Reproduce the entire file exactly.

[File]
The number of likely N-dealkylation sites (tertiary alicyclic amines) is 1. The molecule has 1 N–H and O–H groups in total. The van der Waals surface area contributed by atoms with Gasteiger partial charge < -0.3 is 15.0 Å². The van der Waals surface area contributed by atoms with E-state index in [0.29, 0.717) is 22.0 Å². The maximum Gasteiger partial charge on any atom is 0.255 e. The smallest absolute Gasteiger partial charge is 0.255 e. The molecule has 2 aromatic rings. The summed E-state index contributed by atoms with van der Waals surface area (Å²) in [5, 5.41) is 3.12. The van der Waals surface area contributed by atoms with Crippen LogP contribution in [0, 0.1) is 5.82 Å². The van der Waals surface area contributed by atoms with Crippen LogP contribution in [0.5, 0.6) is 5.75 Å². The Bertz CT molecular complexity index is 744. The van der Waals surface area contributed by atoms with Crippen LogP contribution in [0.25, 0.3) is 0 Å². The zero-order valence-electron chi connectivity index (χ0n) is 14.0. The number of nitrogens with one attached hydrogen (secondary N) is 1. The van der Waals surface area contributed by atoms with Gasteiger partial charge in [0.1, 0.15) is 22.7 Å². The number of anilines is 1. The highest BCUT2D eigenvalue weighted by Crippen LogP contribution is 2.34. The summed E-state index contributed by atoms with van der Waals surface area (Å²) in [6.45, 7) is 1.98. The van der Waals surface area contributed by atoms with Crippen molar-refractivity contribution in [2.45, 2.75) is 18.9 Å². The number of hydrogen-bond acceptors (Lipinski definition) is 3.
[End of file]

The number of likely N-dealkylation sites (tertiary alicyclic amines) is 1. The molecule has 1 N–H and O–H groups in total. The van der Waals surface area contributed by atoms with Gasteiger partial charge < -0.3 is 15.0 Å². The van der Waals surface area contributed by atoms with E-state index in [0.29, 0.717) is 22.0 Å². The maximum Gasteiger partial charge on any atom is 0.255 e. The smallest absolute Gasteiger partial charge is 0.255 e. The molecule has 2 aromatic rings. The summed E-state index contributed by atoms with van der Waals surface area (Å²) in [5, 5.41) is 3.12. The van der Waals surface area contributed by atoms with Crippen LogP contribution in [0, 0.1) is 5.82 Å². The van der Waals surface area contributed by atoms with Crippen LogP contribution in [0.5, 0.6) is 5.75 Å². The Bertz CT molecular complexity index is 744. The van der Waals surface area contributed by atoms with Crippen LogP contribution in [0.25, 0.3) is 0 Å². The zero-order valence-electron chi connectivity index (χ0n) is 14.0. The number of nitrogens with one attached hydrogen (secondary N) is 1. The van der Waals surface area contributed by atoms with Gasteiger partial charge in [0.1, 0.15) is 22.7 Å². The number of anilines is 1. The highest BCUT2D eigenvalue weighted by Crippen LogP contribution is 2.34. The summed E-state index contributed by atoms with van der Waals surface area (Å²) in [6.45, 7) is 1.98. The van der Waals surface area contributed by atoms with Crippen molar-refractivity contribution in [2.45, 2.75) is 18.9 Å². The number of hydrogen-bond acceptors (Lipinski definition) is 3.